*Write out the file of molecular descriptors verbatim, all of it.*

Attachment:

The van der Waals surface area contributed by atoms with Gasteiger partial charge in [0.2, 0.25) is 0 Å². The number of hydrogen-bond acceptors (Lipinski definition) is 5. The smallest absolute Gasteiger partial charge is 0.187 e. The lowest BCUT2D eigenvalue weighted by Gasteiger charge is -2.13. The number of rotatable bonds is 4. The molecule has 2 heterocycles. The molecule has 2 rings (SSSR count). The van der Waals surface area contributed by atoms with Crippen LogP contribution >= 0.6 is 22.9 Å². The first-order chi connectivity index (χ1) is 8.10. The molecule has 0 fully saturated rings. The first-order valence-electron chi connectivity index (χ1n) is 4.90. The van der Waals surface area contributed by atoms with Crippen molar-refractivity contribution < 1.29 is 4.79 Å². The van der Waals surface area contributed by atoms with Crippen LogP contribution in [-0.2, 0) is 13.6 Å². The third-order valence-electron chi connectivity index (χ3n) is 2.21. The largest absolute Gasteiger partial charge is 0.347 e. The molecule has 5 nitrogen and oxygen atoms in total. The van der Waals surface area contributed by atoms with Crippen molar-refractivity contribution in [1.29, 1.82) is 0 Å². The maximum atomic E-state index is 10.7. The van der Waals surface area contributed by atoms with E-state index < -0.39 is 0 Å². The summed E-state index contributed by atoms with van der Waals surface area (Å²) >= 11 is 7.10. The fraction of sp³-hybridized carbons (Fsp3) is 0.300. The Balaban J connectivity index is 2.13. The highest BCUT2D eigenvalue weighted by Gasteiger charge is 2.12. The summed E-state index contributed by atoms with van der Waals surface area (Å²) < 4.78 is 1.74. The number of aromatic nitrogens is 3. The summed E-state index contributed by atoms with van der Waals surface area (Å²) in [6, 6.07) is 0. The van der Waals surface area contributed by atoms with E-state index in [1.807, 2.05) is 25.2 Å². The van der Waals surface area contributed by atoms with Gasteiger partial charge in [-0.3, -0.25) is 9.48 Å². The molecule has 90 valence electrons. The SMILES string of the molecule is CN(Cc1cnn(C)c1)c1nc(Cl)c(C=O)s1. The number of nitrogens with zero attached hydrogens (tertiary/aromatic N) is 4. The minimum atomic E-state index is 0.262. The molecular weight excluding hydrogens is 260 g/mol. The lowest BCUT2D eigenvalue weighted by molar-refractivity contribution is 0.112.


The van der Waals surface area contributed by atoms with Gasteiger partial charge in [0.2, 0.25) is 0 Å². The number of hydrogen-bond acceptors (Lipinski definition) is 5. The smallest absolute Gasteiger partial charge is 0.187 e. The lowest BCUT2D eigenvalue weighted by Gasteiger charge is -2.13. The number of rotatable bonds is 4. The molecule has 2 heterocycles. The molecule has 2 rings (SSSR count). The van der Waals surface area contributed by atoms with Crippen LogP contribution >= 0.6 is 22.9 Å². The first-order chi connectivity index (χ1) is 8.10. The molecule has 0 fully saturated rings. The first-order valence-electron chi connectivity index (χ1n) is 4.90. The van der Waals surface area contributed by atoms with Crippen molar-refractivity contribution < 1.29 is 4.79 Å². The van der Waals surface area contributed by atoms with Crippen LogP contribution in [-0.2, 0) is 13.6 Å². The third-order valence-electron chi connectivity index (χ3n) is 2.21. The largest absolute Gasteiger partial charge is 0.347 e. The molecule has 5 nitrogen and oxygen atoms in total. The van der Waals surface area contributed by atoms with Crippen molar-refractivity contribution in [1.29, 1.82) is 0 Å². The maximum atomic E-state index is 10.7. The van der Waals surface area contributed by atoms with E-state index < -0.39 is 0 Å². The summed E-state index contributed by atoms with van der Waals surface area (Å²) >= 11 is 7.10. The fraction of sp³-hybridized carbons (Fsp3) is 0.300. The Balaban J connectivity index is 2.13. The highest BCUT2D eigenvalue weighted by Gasteiger charge is 2.12. The summed E-state index contributed by atoms with van der Waals surface area (Å²) < 4.78 is 1.74. The number of aromatic nitrogens is 3. The summed E-state index contributed by atoms with van der Waals surface area (Å²) in [6, 6.07) is 0. The van der Waals surface area contributed by atoms with E-state index in [1.807, 2.05) is 25.2 Å². The van der Waals surface area contributed by atoms with Gasteiger partial charge in [-0.3, -0.25) is 9.48 Å². The molecule has 90 valence electrons. The SMILES string of the molecule is CN(Cc1cnn(C)c1)c1nc(Cl)c(C=O)s1. The number of nitrogens with zero attached hydrogens (tertiary/aromatic N) is 4. The minimum atomic E-state index is 0.262. The molecular weight excluding hydrogens is 260 g/mol. The lowest BCUT2D eigenvalue weighted by molar-refractivity contribution is 0.112.